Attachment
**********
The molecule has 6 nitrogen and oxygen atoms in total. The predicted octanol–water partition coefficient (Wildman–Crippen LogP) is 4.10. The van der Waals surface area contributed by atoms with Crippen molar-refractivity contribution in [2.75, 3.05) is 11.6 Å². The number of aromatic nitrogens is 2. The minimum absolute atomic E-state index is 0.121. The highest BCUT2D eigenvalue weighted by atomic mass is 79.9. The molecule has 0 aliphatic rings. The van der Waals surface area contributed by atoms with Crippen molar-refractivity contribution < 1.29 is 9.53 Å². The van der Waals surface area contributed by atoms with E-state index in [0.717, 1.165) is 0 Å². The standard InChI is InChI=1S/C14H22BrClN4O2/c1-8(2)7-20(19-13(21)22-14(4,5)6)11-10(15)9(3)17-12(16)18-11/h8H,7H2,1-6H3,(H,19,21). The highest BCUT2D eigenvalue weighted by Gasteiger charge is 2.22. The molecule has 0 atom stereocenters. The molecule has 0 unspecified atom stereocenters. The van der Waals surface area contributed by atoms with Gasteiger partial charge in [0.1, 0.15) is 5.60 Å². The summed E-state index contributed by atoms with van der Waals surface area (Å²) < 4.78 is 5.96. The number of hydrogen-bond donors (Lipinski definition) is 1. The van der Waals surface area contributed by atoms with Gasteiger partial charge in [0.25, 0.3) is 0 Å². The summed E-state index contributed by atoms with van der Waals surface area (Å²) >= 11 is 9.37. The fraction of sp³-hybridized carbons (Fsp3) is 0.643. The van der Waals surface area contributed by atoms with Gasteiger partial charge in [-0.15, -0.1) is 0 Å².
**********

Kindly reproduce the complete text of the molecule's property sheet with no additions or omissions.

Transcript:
The molecule has 6 nitrogen and oxygen atoms in total. The predicted octanol–water partition coefficient (Wildman–Crippen LogP) is 4.10. The van der Waals surface area contributed by atoms with Crippen molar-refractivity contribution in [2.75, 3.05) is 11.6 Å². The number of aromatic nitrogens is 2. The minimum absolute atomic E-state index is 0.121. The highest BCUT2D eigenvalue weighted by atomic mass is 79.9. The molecule has 0 aliphatic rings. The van der Waals surface area contributed by atoms with Crippen molar-refractivity contribution < 1.29 is 9.53 Å². The van der Waals surface area contributed by atoms with E-state index in [0.717, 1.165) is 0 Å². The standard InChI is InChI=1S/C14H22BrClN4O2/c1-8(2)7-20(19-13(21)22-14(4,5)6)11-10(15)9(3)17-12(16)18-11/h8H,7H2,1-6H3,(H,19,21). The highest BCUT2D eigenvalue weighted by Gasteiger charge is 2.22. The molecule has 0 atom stereocenters. The molecule has 0 unspecified atom stereocenters. The van der Waals surface area contributed by atoms with Gasteiger partial charge in [0.1, 0.15) is 5.60 Å². The summed E-state index contributed by atoms with van der Waals surface area (Å²) < 4.78 is 5.96. The number of hydrogen-bond donors (Lipinski definition) is 1. The van der Waals surface area contributed by atoms with Gasteiger partial charge in [0.25, 0.3) is 0 Å². The summed E-state index contributed by atoms with van der Waals surface area (Å²) >= 11 is 9.37. The fraction of sp³-hybridized carbons (Fsp3) is 0.643. The van der Waals surface area contributed by atoms with Gasteiger partial charge in [-0.15, -0.1) is 0 Å².